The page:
UMR receives $1.4 million to further study of aircraft/aerospace emissions

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On August 26, 2005

The Center of Excellence for Aerospace Particulate Research at the University of Missouri-Rolla, a leader in the study of aerospace emissions and their effect on the environment, has received a $1.185 million grant from NASA and a $259,000 grant from the California Air Resources Board to further its research in this area.

In May, the center received a $159,000 grant from the Federal Aviation Administration. The grants bring the total appropriations to more than $4.7 million since the center’s establishment in 2003.

The effort is led by Dr. Phil Whitefield, professor of chemistry, and Dr. Don Hagen, professor of physics, working closely with Dr. Darryl Alofs, professor of mechanical and aerospace engineering. For more than a decade, the researchers have been studying particulate emissions produced by aerospace activities, such as aircraft operations and rocket launches. Their work with others has led to the development of an internationally accepted approach to characterize the nature of particulate matter, or soot, in jet engine and rocket exhaust.

Currently, the researchers are in the process of applying that approach to gather essential data in the upper atmosphere where the aircraft cruise, but also to examine the environmental impact of airport expansion on local air quality.

Estimates suggest the number of airline passengers may double by 2010, says Whitefield, and to meet that anticipated increase in demand, U.S. airports will have to expand.

“As airports expand and people become more concerned about particulate matter (PM) emissions, it becomes clear that there is a unique source of PM emissions in the gas turbine engines that power our commercial aircraft,” says Whitefield.

“Typically our airports were built outside cities, but in many cases they are now surrounded by the cities as they have grown, so airport expansions have potentially serious economic and environmental impacts,” he says. “The role of aircraft emissions is one they’re very concerned about because we don’t yet fully understand them. Our research at the Center of Excellence is making great strides to address this issue.”

Beginning Monday, Aug. 22, the researchers will spend a week conducting a test as part of Project JETS APEX II at Oakland International Airport in Oakland, Calif. The test will focus on the emissions of a General Electric CFM-56-2C1 engine. In this test the UMR researchers will work with scientists and engineers from the California Air Resources Board, NASA, FAA, EPA, University of California Riverside, University of Central Florida, General Electric, Boeing and the Aerodyne Corp.

Each night, Whitefield and the other researchers will test aircraft in a special enclosure where they can run the aircraft engine through its entire flight protocol with probe stands placed directly behind the engine, gathering data on the exhaust as it comes out of the aircraft. They will be able to test both engines at once on the same aircraft.

Once the engine testing is complete, the researchers will monitor aircraft emissions during routine departures, as the exhaust plumes blow toward their instruments downwind of the runway. This will allow the researchers to examine the emissions again once the environment has a chance to modify them, Whitefield explains. They will also study differences in emissions between times of low departure frequency and those of high departure frequency.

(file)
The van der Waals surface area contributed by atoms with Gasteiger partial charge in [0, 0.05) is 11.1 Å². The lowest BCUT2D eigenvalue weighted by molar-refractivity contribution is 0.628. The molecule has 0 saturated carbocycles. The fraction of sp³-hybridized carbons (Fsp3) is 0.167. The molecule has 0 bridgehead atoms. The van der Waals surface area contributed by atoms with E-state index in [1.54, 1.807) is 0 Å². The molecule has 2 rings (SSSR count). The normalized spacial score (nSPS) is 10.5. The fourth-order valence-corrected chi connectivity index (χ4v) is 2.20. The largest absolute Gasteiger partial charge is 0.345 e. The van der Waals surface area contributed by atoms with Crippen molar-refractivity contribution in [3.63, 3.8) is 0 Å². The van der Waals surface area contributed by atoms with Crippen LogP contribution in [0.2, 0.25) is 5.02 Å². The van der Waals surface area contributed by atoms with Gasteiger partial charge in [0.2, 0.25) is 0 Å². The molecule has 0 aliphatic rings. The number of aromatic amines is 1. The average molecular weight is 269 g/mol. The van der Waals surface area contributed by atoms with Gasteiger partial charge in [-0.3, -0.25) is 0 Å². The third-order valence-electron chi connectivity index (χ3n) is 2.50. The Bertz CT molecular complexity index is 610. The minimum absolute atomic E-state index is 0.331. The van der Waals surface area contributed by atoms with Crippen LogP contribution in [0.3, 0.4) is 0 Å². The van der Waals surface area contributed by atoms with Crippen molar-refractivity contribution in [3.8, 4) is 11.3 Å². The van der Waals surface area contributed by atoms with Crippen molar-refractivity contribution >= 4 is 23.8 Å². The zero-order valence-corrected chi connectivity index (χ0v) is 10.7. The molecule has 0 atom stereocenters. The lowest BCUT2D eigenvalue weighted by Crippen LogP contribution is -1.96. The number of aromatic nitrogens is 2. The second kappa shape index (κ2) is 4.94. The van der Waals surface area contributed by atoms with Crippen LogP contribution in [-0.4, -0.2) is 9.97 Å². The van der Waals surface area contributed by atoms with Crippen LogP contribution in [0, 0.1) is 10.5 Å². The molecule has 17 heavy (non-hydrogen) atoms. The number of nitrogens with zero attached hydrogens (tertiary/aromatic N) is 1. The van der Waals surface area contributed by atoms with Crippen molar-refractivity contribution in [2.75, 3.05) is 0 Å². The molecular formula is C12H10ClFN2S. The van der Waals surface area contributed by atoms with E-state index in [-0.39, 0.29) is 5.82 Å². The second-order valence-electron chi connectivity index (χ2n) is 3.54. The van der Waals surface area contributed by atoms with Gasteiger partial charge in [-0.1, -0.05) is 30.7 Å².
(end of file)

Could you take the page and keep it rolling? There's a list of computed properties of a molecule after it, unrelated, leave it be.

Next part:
The center’s mobile laboratory houses instrumentation that allows the researchers to measure 10 to 12 details about particulate matter simultaneously at very high speed. During the testing, it will sit at the wing tip and along the side of the runway to gather emissions data.

In October, Whitefield plans to transport the center’s mobile laboratory to Cleveland Hopkins Airport in Ohio for a similar round of testing.

“In Oakland we perform these tests at sea level in a maritime environment. In Ohio, we’ll test in the Central Plains in early fall,” Whitefield says. “It will be colder, there won’t be such a dramatic shift in temperature during the test period and the relative humidity will be different. We’re using Mother Nature to provide us with control over parameters that would be very difficult for us to control.”

In addition to its commercial aircraft studies, the center also works with the Department of Defense to help reduce military aircraft emissions to allow them to operate their aircraft at bases in the United States and stay within the rules of the Clean Air Act.

The UMR Center of Excellence for Aerospace Particulate Research coordinates research conducted by UMR and a consortium of private and public interests that include universities like Massachusetts Institute of Technology, the University of California and the University of Central Florida; federal agencies like NASA, the Federal Aviation Administration, the Environmental Protection Agency, the Department of Defense and Transport Canada; engine and airframe manufacturers General Electric, Pratt and Whitney, Rolls Royce and Boeing; and private firms like Aerodyne, Inc. and Lilenfeld Associates.

In addition to Whitefield, Hagen and Alofs, Dr. Gary Gadbury, assistant professor of mathematics and statistics, assists the team in the statistical interpretation of its data. The center also houses several staff members as well as graduate and undergraduate student researchers. 

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On August 26, 2005. Posted in Research